Psalm 61:3

Hear my cry, O God, listen to my prayer; for You have been my refuge, a strong tower against the enemy.

Tuesday, September 25, 2012

The Greatest



Who is the greatest?  Who is the greatest Christian in the world?  Which one of us in this room is the greatest disciple of Jesus Christ?

                As Lutherans we know the folly of such questions.  We know good and well that Jesus should slap us upside the head for asking things like that.  As Christians we are not to be haughty or prideful.  We are not to clamor or argue over who is the greatest.  

                Rather we are to be humble.  We are to think nothing of ourselves, never asserting our spiritual superiority, always letting others, especially Jesus take the spotlight.  We would never ask something as pretentious as, “Which one of us is the greatest?” 

                Rather, our question would be, “Which one of us is the humblest?”  Come on Jesus, tell us truthfully, aren’t I more humble than that guy over there?  Isn’t my humility far more impressive than hers?  Lord, I thank you that I am not arrogant or haughty, like so many of those other Christians out there. 
 
                Augh!  Even humility is not a safe place to hide from the sin of spiritual one-up-man-ship.  We may have repented of our desire to be the greatest, only to fall into the trap of desiring to be the least, in order to be the greatest.  We sin by taking pride in being humble.

                But we shouldn’t, take pride in our humility that is.  And the disciples were certainly fools for arguing about who was the greatest.  We are all fools as the followers of Jesus for wondering who is the greatest in knowledge, authority, power, or humility.  The answer, it would seem, should be staring us right in the face.  JESUS CHRIST is the greatest!  

                What had Jesus just finished saying before His disciples were arguing who the greatest was?  “The Son of Man is going to be delivered into the hands of men, and they will kill Him.  And when He is killed, after three days He will rise.”  

Jesus just told His disciples that He will die and RISE!  Guys, disciples, I am going to conquer death!  I will be dead and then I will come back.  Who do you think is the greatest?!  

Jesus, God in the flesh, submits to death.  God died.  That makes Jesus far more humble than you or I could ever even fathom.  Jesus conquered death, rising on the third day.  That makes Him greater than the greatest.  In fact, compared to Jesus Christ in the number one spot, number two in greatness or humility might as well be all the way down with number 200 billion.  There simply is no comparison.

Jesus is not only God.  He is also Man, the True Man, the one whom all others aspire to be, the one all others fail to be.  Jesus Christ is the greatest man who ever lived and who ever will live.  And it is a complete waste of our time to try and compare ourselves with each other living in His shadow.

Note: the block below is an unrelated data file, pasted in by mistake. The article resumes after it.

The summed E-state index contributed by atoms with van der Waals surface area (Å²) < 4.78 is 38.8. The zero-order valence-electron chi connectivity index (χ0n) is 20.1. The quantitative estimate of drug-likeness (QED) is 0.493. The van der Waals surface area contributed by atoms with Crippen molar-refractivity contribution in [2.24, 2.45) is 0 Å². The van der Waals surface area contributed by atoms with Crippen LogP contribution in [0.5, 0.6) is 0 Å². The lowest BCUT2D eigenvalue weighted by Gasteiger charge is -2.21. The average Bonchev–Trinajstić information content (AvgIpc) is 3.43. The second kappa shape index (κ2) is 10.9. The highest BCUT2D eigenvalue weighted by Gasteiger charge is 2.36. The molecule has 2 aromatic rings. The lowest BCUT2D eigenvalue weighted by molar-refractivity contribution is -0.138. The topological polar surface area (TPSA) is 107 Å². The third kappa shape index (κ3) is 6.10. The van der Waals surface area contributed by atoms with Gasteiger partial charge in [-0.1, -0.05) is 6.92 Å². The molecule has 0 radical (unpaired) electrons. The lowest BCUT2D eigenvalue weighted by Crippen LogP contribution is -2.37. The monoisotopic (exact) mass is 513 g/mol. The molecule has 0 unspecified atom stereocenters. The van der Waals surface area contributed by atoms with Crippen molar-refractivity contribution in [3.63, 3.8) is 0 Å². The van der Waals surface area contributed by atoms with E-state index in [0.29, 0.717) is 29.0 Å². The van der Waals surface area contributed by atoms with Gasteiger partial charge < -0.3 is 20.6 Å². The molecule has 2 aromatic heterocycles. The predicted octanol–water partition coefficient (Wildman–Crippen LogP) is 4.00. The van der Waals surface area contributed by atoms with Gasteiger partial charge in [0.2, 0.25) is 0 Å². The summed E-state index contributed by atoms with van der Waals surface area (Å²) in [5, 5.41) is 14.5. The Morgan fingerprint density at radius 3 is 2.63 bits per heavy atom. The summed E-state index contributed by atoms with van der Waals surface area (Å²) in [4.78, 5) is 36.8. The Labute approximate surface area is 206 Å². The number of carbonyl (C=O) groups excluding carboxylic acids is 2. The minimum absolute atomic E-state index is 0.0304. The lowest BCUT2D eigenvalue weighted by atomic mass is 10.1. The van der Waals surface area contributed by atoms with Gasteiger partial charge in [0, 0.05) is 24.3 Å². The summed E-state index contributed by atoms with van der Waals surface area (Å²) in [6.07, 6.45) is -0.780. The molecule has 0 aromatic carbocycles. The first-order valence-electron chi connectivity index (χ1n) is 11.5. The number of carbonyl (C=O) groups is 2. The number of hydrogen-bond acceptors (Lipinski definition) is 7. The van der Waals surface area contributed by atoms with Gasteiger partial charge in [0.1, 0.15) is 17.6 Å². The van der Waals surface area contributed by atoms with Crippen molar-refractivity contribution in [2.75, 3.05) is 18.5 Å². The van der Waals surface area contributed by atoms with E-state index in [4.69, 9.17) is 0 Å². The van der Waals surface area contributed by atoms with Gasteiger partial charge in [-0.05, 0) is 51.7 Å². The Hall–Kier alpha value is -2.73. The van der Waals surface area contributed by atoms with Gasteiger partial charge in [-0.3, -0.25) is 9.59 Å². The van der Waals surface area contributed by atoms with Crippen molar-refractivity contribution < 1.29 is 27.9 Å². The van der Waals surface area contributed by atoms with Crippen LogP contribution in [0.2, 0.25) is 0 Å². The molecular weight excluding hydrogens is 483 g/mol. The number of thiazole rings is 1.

Rather, in faith, we receive the fullness of Christ's greatness and humility.  It is laid over our sin, our pride and arrogance, that we may share in the fullness of the treasures of heaven.

Wednesday, September 12, 2012

A Biblical Sinner's Prayer?

The Evangelical Jesus PrayerThis is partially (or totally) in response to "The Evangelical Jesus Prayer" found here.  The author of this article assures us that the so-called "sinner's prayer" employed by so many churches in our day and age is biblical, and therefore good and useful.  It is seen as biblical, not because it is drawn from the Scriptures verbatim (like the Lord's Prayer), nor because it is drawn from Christian antiquity (like the Apostles' Creed), but because it is a summary of the Gospel.

A typical prayer is quoted as: "Lord Jesus, I need You. Thank You for dying on the cross for my sins. I open the door of my life and receive You as my Savior and Lord. Thank You for forgiving my sins and giving me eternal life. Take control of the throne of my life. Make me the kind of person You want me to be."

We are also warned against "theological snobbery and spiritual self-righteousness".  (In other words, don't get too picky about the words of the prayer.)  But I fail to see how this prayer is a summary of the Gospel, unless you are confused about what the Gospel is. 

"I open the door of my life..." is about what I have done.  Sure the prayer thanks Jesus for stuff, but smack dab at the heart of the prayer is a confession that I have done the right thing, asked Jesus into my heart, and really, let's be honest, saved myself.

This is not theological snobbery, just accuracy.  And lest we think that accuracy is not important, let us remember that it is called "God's Word" for a reason.  Words are the means that God uses to create and sustain faith. Obviously words matter.  Theological words matter more than any other.

So rather than asking people to pray an non-biblical prayer once they have heard the gospel, why not follow the example of the New Testament and baptized them for the forgiveness of their sins? (Acts 2:38, 8:13, 8:37, 9:18, etc)  It strikes me that the Apostles never preach the Gospel and then ask people to "receive Jesus into their hearts".  Rather, they preach the Good News and proclaim baptism for the forgiveness of sins.

The Church would be much better off today if it followed the biblical instructions of our Lord to baptize and teach (Matthew 28:19-20) rather than inventing it's own methods and prayers to make up for a lost respect for the Lord's work in baptism.       

Wednesday, September 5, 2012

Man of Steel - Father to son.

If you are a father, or a son with a father worth half his salt, this has got to hit you.  Forget the special effects.  This voice-over alone was enough to get me excited to see the movie.